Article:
Sunday, January 22, 2017

Martha's tears, on view in Arizona

Casanave, Anatomy of a Tear, No. 932. 2016

Martha Casanave has been a friend and colleague for many years and today occupies a distinguished place in the community of the cameraless.  What we didn't know about her was that some while ago she had conceived a most peculiar and private project: she'd been collecting her own tears in little vials, day in and day out, and storing them on microscope slides.  No one knew!  Nor can we even begin to guess at the cause of these tears, whether grief, sorrow, loneliness, disappointment, the lightness of being, existential joy - or all of that and possibly more, thrown in together.  According to those who know her best, never over this period did she make any outward display of heightened agitation or exaltation, bereavement or crush: nothing worthy of a tear.  If we'd known of her true state, we might have considered intervening.  In public she has always seemed fairly normal and unruffled - outspoken, yes, but that's no reason for choking up.  Yet here we are.  Her private life was deeper that we thought.

the artist collects a tear

Happily for us, she recently chose to shed the veil of secrecy and offer her tears to the world.  She has printed a selection of them, using a special microscope devised by her friend Chris, an equipment guru, and are on display at Art Intersection outside Phoenix until February 25, within a larger show called Independent Presence that features current work by a band of woman photographers from Monterey, California.  With a nod to the pioneers of microphotography of the Victorian Age - several of them it turns out were women - Martha's contribution is entitled Explorations through a Fabricated Microscope: A Compendium of Tears.

In looking at these beautiful images, we tread carefully: we feel we are somehow going where we are not allowed, but we can't help ourselves, we are powerless, we are drawn in.  It feels a bit obscene.  And yet there is a curious properness to everything too, a modesty, a primness, even though she is baring intimate recesses of her soul.  Very nineteenth century you could say.  She'll reply by telling you that's her favorite place in time because that's when photography was invented - it's her crowd.

Casanave, Anatomy of a Tear, No. 1012, 2016
  
A whiff of victoriana in fact is everywhere in the presentation: in the vignetting of the images, in the cursive script of the identifications, adding further to the charm.  Has she decorated her work in this way to distance herself from the intensity of the emotions behind the tears, enabling her at last to go public with them?  We cannot say, but it's plausible.  The separation in time to now from the underlying events can be seen as an additional buffer.  Despite this, she reports that in printing them finally, last year, after so long a wait, the emotions often came flooding back and the experience of doing it was stressful and upsetting in the extreme.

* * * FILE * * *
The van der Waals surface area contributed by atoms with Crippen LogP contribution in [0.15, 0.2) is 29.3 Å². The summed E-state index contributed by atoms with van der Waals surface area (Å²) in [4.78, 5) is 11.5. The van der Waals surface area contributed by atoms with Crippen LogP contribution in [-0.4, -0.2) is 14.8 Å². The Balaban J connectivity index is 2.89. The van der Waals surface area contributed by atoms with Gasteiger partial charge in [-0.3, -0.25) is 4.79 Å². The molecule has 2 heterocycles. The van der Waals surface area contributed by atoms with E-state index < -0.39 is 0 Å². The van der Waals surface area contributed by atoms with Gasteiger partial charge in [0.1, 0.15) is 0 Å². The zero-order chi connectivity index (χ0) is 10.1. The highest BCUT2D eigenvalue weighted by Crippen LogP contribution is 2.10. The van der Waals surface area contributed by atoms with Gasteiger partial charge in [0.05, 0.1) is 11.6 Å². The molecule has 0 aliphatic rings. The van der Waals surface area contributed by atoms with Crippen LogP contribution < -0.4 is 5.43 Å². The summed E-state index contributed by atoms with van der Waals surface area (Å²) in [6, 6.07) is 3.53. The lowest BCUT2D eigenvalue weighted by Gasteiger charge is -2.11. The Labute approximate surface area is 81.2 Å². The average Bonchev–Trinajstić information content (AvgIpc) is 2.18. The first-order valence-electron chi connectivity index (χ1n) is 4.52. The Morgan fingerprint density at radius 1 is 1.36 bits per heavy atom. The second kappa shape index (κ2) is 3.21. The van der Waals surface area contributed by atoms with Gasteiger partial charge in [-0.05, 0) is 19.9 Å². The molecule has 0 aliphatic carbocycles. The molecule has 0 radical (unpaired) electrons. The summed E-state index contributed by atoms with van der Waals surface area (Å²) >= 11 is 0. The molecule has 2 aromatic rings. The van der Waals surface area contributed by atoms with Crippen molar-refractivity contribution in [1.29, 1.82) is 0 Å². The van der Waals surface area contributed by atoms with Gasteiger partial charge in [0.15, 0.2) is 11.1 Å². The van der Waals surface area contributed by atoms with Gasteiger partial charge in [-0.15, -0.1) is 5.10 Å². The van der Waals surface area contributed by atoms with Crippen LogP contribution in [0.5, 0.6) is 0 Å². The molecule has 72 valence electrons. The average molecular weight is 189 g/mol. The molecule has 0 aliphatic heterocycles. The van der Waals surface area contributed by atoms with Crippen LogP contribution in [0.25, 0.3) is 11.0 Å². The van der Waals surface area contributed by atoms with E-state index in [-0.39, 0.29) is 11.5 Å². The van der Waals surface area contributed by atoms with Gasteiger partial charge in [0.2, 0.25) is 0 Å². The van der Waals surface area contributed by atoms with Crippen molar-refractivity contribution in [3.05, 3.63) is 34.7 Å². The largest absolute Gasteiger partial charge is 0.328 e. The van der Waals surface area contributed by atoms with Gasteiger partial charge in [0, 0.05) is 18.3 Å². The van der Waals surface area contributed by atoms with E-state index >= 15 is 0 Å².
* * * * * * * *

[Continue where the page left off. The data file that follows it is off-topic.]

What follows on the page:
Casanave, Anatomy of a Tear, No. 908, 2016

Casanave, Anatomy of a Tear, No. 1005. 2016

Casanave, Anatomy of a Tear, No. 980. 2016

Casanave, Anatomy of a Tear, No. 957. 2016

Casanave, Anatomy of a Tear, No. 942. 2016


For the poets, the tear has long held a special position as poetic object, helped by its pearl shape and its unexpected appearance in the eye of the beloved.  John Donne, writing in 1601 in A Valediction: Of Weeping to the lady he would marry, gets right into it: 'Let me pour forth my tears before thy face.'  Tears are as metaphors for the round globe of the earth, everything is reflected in their concave surface - you, your face, your world, and my tears are a part of you because they come from you, as yours do from me; and when they join, 'heaven is dissolved'.  Tears lead to a rapturous dissolution, all tears do.  You stagger, you have grown suddenly weak, you fall down, but in bliss.

When Martha was asked which tears she found the most beautiful she said the saddest ones.  She didn't hesitate.

Of her books, Explorations along an Imaginary Coastline (2006) is the one closest in feeling to this new work, and should be added to your collection.